UK Should Admit Unaccompanied Children from Calais

The French government has announced its intention to bulldoze the the precarious homes of  the most marginalised people on our planet, living as they do in makeshift shanties, tenuous tents and donated caravans in the Calais camp at the edge of Europe, in desperate hope of hopping a lorry to find a better life in the UK.

Amongst the Calais community live the most vulnerable of all, some 800 unaccompanied refugee children, of whom, according to Citizens UK, 387 have legitimate claims to asylum here in the UK owing to having family here or under the terms of  the Lord Dubs amendment to the Immigration bill. The children’s commissioners of both France and the UK have called on the French government to insure that the children are housed and on the UK government to admit the unaccompanied asylum seeking children from the camp and fulfil its pledge to admit 3,000 of the estimated 90,000 unaccompanied refugee children from across Europe. At present the main French charity working to house unaccompanied asylum-seeking children (UASC), France terre d’asile is turning away up to 35 children a day because its centre is full. The Calais children are at great risk of being trafficked. They will be at greater risk if the camp is broken up and no housing provided. It is a disgrace that the government has been dragging its feet on these promises for months. It will be a tragedy, no, a crime, if it fails to act now with winter on the way.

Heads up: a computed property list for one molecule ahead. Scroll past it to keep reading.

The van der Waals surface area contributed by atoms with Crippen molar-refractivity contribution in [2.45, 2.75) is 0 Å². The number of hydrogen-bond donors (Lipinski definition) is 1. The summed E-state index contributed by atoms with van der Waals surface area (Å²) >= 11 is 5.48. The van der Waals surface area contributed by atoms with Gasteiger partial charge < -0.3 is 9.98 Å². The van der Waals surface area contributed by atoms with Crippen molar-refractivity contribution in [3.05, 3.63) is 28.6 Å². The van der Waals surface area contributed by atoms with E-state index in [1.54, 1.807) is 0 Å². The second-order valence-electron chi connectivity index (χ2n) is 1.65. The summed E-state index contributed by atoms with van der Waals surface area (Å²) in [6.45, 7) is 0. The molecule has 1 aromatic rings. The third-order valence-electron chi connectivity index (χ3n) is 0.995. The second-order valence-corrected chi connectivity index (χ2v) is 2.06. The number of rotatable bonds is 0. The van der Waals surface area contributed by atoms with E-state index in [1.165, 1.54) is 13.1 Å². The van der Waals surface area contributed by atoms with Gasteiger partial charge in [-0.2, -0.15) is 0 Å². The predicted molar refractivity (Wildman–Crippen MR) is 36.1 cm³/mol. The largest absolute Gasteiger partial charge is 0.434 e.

Our briefing on Meeting the Needs of UASC calls for this to change. Our panel in the EWJF on 8 October will look at these issues. 

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